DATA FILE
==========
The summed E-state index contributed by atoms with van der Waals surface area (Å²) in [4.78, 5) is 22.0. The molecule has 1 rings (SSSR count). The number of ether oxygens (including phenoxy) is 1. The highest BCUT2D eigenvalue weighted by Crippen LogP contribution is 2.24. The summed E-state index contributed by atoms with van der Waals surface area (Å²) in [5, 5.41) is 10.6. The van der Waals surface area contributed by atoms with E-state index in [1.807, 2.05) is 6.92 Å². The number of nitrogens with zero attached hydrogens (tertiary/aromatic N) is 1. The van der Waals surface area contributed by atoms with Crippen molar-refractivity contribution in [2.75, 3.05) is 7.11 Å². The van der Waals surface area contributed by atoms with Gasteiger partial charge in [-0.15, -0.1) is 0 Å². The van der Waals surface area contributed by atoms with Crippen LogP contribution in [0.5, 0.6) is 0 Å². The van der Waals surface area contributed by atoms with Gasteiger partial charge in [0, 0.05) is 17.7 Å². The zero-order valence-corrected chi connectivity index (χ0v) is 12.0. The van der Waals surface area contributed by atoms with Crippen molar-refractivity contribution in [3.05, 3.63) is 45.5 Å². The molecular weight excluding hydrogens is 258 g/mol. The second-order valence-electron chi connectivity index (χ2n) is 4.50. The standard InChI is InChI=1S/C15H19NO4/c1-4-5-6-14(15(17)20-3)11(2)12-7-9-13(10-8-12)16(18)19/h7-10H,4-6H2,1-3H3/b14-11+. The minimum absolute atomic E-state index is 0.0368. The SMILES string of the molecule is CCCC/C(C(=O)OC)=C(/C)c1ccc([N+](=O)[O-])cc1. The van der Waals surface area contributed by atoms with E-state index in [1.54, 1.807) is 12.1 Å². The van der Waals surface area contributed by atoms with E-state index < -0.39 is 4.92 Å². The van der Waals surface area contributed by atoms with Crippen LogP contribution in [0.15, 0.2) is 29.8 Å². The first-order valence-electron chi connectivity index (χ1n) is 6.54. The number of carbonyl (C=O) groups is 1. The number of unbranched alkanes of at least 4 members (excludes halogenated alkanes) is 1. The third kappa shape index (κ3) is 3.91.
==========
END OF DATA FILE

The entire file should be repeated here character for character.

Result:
The summed E-state index contributed by atoms with van der Waals surface area (Å²) in [4.78, 5) is 22.0. The molecule has 1 rings (SSSR count). The number of ether oxygens (including phenoxy) is 1. The highest BCUT2D eigenvalue weighted by Crippen LogP contribution is 2.24. The summed E-state index contributed by atoms with van der Waals surface area (Å²) in [5, 5.41) is 10.6. The van der Waals surface area contributed by atoms with E-state index in [1.807, 2.05) is 6.92 Å². The number of nitrogens with zero attached hydrogens (tertiary/aromatic N) is 1. The van der Waals surface area contributed by atoms with Crippen molar-refractivity contribution in [2.75, 3.05) is 7.11 Å². The van der Waals surface area contributed by atoms with Gasteiger partial charge in [-0.15, -0.1) is 0 Å². The van der Waals surface area contributed by atoms with Crippen LogP contribution in [0.5, 0.6) is 0 Å². The van der Waals surface area contributed by atoms with Gasteiger partial charge in [0, 0.05) is 17.7 Å². The zero-order valence-corrected chi connectivity index (χ0v) is 12.0. The van der Waals surface area contributed by atoms with Crippen molar-refractivity contribution in [3.05, 3.63) is 45.5 Å². The molecular weight excluding hydrogens is 258 g/mol. The second-order valence-electron chi connectivity index (χ2n) is 4.50. The standard InChI is InChI=1S/C15H19NO4/c1-4-5-6-14(15(17)20-3)11(2)12-7-9-13(10-8-12)16(18)19/h7-10H,4-6H2,1-3H3/b14-11+. The minimum absolute atomic E-state index is 0.0368. The SMILES string of the molecule is CCCC/C(C(=O)OC)=C(/C)c1ccc([N+](=O)[O-])cc1. The van der Waals surface area contributed by atoms with E-state index in [1.54, 1.807) is 12.1 Å². The van der Waals surface area contributed by atoms with E-state index < -0.39 is 4.92 Å². The van der Waals surface area contributed by atoms with Crippen LogP contribution in [0.15, 0.2) is 29.8 Å². The first-order valence-electron chi connectivity index (χ1n) is 6.54. The number of carbonyl (C=O) groups is 1. The number of unbranched alkanes of at least 4 members (excludes halogenated alkanes) is 1. The third kappa shape index (κ3) is 3.91.